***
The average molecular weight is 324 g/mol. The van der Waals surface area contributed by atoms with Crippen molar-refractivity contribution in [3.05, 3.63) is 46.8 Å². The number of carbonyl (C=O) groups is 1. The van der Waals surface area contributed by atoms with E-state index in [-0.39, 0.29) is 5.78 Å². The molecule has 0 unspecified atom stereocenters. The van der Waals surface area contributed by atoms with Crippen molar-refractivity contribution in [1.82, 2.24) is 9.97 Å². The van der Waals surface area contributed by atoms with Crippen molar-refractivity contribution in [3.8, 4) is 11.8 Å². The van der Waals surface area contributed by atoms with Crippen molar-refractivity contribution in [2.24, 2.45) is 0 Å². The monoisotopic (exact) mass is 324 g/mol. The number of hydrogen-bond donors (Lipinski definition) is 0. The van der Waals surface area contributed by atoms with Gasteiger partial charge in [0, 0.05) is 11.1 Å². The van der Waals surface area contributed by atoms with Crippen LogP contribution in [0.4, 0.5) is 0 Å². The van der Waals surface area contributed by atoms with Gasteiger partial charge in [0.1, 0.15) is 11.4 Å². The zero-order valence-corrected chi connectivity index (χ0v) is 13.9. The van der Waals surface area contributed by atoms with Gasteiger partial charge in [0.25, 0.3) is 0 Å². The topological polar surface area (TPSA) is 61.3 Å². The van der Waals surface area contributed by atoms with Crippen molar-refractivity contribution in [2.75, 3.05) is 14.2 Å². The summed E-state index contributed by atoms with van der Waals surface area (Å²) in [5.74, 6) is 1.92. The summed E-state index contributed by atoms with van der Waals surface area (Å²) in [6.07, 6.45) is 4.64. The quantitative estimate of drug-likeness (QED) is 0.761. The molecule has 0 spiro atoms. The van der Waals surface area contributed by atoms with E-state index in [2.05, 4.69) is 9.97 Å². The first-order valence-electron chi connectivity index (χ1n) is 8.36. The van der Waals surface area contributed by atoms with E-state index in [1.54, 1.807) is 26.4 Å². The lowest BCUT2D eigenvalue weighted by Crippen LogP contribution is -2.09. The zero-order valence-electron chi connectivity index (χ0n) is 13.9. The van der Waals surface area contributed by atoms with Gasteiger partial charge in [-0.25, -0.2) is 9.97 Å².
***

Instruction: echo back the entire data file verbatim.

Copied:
The average molecular weight is 324 g/mol. The van der Waals surface area contributed by atoms with Crippen molar-refractivity contribution in [3.05, 3.63) is 46.8 Å². The number of carbonyl (C=O) groups is 1. The van der Waals surface area contributed by atoms with E-state index in [-0.39, 0.29) is 5.78 Å². The molecule has 0 unspecified atom stereocenters. The van der Waals surface area contributed by atoms with Crippen molar-refractivity contribution in [1.82, 2.24) is 9.97 Å². The van der Waals surface area contributed by atoms with Crippen molar-refractivity contribution in [3.8, 4) is 11.8 Å². The van der Waals surface area contributed by atoms with Crippen molar-refractivity contribution in [2.24, 2.45) is 0 Å². The monoisotopic (exact) mass is 324 g/mol. The number of hydrogen-bond donors (Lipinski definition) is 0. The van der Waals surface area contributed by atoms with Gasteiger partial charge in [0, 0.05) is 11.1 Å². The van der Waals surface area contributed by atoms with Crippen LogP contribution in [0.4, 0.5) is 0 Å². The van der Waals surface area contributed by atoms with Gasteiger partial charge in [0.1, 0.15) is 11.4 Å². The zero-order valence-corrected chi connectivity index (χ0v) is 13.9. The van der Waals surface area contributed by atoms with Gasteiger partial charge in [0.25, 0.3) is 0 Å². The topological polar surface area (TPSA) is 61.3 Å². The van der Waals surface area contributed by atoms with Crippen molar-refractivity contribution in [2.75, 3.05) is 14.2 Å². The summed E-state index contributed by atoms with van der Waals surface area (Å²) in [5.74, 6) is 1.92. The summed E-state index contributed by atoms with van der Waals surface area (Å²) in [6.07, 6.45) is 4.64. The quantitative estimate of drug-likeness (QED) is 0.761. The molecule has 0 spiro atoms. The van der Waals surface area contributed by atoms with E-state index in [2.05, 4.69) is 9.97 Å². The first-order valence-electron chi connectivity index (χ1n) is 8.36. The van der Waals surface area contributed by atoms with E-state index in [1.54, 1.807) is 26.4 Å². The lowest BCUT2D eigenvalue weighted by Crippen LogP contribution is -2.09. The zero-order valence-electron chi connectivity index (χ0n) is 13.9. The van der Waals surface area contributed by atoms with Gasteiger partial charge in [-0.25, -0.2) is 9.97 Å².